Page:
Jesus' appearances to Peter and James

Discussion about the New Testament, apocrypha, gnostics, church fathers, Christian origins, historical Jesus or otherwise, etc.
John2
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Re: Jesus' appearances to Peter and James

Post by John2 » Sat Jan 09, 2016 3:47 pm

For those who may not be aware of them (I know Rakovsky is), Howard discusses these puns and word connections and alliterations here. It's only partly viewable on googlebooks (starting with pg. 188 and ending with pg. 190), but there's enough of it there to get the idea. The text is replete with them.

https://books.google.com/books?id=4tdEB ... ns&f=false
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John2
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Re: Jesus' appearances to Peter and James

Post by John2 » Sat Jan 09, 2016 4:00 pm

Dang it, I wrote it down too and must have misplaced it. I don't have Howard's book with me right now, and this part isn't viewable on googlebooks, but the Hebrew Mt. 12:4 doesn't have "which was not lawful for them to do."
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John2
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Re: Jesus' appearances to Peter and James

Post by John2 » Sat Jan 09, 2016 5:01 pm

The absence of "which was not lawful for them to do" in the ST Hebrew Mat. 12:4 is consistent with 1 Samuel 21, as Smith points out:

"The priest determined he could release that bread if David and his men were consecrated as soldiers normally were when they fought in a holy war. If David's men had kept themselves from women, Ahimelech could share the consecrated bread with them. David assured the priest that 1) both he and his men had indeed abstained from sexual relations; and 2) their vessels, i.e., their clothing and/or bodies were holy, i.e., ritually clean."

https://books.google.com/books?id=zpK7A ... A6&f=false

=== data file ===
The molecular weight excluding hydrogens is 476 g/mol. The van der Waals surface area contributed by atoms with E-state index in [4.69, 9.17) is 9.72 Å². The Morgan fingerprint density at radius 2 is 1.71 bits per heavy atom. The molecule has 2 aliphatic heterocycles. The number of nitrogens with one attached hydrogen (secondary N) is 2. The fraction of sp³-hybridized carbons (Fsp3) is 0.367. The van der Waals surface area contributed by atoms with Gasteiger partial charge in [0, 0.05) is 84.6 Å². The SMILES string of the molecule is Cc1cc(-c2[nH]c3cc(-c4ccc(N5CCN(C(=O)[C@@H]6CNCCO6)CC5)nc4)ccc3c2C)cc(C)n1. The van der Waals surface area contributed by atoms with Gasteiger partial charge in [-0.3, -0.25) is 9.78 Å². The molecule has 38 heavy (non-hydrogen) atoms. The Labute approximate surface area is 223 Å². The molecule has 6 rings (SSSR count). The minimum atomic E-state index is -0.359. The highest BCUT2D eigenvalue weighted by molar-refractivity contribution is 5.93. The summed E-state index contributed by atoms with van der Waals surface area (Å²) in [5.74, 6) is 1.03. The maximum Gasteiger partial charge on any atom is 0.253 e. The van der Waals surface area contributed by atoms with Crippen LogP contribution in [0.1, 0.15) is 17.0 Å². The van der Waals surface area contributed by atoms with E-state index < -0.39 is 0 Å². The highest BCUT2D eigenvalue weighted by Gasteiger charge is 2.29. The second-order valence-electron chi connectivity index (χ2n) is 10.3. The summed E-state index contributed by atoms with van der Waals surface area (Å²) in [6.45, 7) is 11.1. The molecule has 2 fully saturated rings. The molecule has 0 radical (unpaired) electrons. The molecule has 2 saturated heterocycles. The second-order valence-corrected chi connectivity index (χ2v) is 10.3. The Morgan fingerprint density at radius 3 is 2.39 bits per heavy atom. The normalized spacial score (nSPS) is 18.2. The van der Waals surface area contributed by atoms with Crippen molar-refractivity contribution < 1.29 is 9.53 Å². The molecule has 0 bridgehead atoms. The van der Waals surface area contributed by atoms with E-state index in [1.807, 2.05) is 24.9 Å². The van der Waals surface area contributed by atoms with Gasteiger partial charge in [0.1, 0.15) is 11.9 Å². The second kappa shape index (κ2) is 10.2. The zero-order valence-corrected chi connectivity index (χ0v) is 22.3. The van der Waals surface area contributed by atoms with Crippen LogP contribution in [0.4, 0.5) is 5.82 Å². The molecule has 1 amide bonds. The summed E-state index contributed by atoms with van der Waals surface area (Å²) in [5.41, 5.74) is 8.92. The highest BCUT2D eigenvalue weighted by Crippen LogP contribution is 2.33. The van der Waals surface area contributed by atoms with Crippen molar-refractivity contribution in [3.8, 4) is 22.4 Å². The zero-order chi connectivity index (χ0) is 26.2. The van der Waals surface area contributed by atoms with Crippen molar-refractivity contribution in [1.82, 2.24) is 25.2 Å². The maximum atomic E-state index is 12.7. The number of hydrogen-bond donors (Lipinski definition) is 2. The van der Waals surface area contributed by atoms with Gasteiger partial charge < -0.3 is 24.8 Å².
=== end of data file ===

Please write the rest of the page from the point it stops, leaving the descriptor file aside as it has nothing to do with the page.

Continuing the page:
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rakovsky
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Re: Jesus' appearances to Peter and James

Post by rakovsky » Sat Jan 09, 2016 6:32 pm

If Jesus, James, and the 12 apostles were just about keeping the Torah and healing some people, then they wouldn't have been so extremely outcast by the rest of Judean establishment society, and James wouldn't have been killed by the Sanhedrin as Josephus records. The Talmud has multiple stories about James and mentions how the Sanhedrin killed several of Jesus' disciples.

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John2
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Re: Jesus' appearances to Peter and James

Post by John2 » Sat Jan 09, 2016 6:56 pm

They would have been outcasts for breaking the Pharisaic Oral Law (like Jesus does in Matthew). Josephus says that the Pharisees were the dominant sect of the time and that even the Sadducees "addict themselves to the notions of the Pharisees, because the multitude would not otherwise bear them" (Ant. 18.1.4).
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John2
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Re: Jesus' appearances to Peter and James

Post by John2 » Sat Jan 09, 2016 8:08 pm

Here's another verse that supports the broader sense of "Judea":

"Now when Jesus had finished these sayings, he went away from Galilee and entered the region of Judea beyond the Jordan."

http://biblehub.com/interlinear/matthew/19-1.htm

A commentator adds:

"of Judea beyond Jordan—that is, to the further, or east side of the Jordan, into Perea, the dominions of Herod Antipas."

http://biblehub.com/matthew/19-1.htm
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rakovsky
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Re: Jesus' appearances to Peter and James

Post by rakovsky » Sat Jan 09, 2016 8:23 pm

John2 wrote:They would have been outcasts for breaking the Pharisaic Oral Law (like Jesus does in Matthew). Josephus says that the Pharisees were the dominant sect of the time and that even the Sadducees "addict themselves to the notions of the Pharisees, because the multitude would not otherwise bear them" (Ant. 18.1.4).
OK, but now you seem to be forgetting for a moment that the Sadducees who didn't practice the Oral Law were in charge of the Temple and that it was the chief priests and Sanhedrin who condemned Jesus and James according to the gospels and according to Josephus.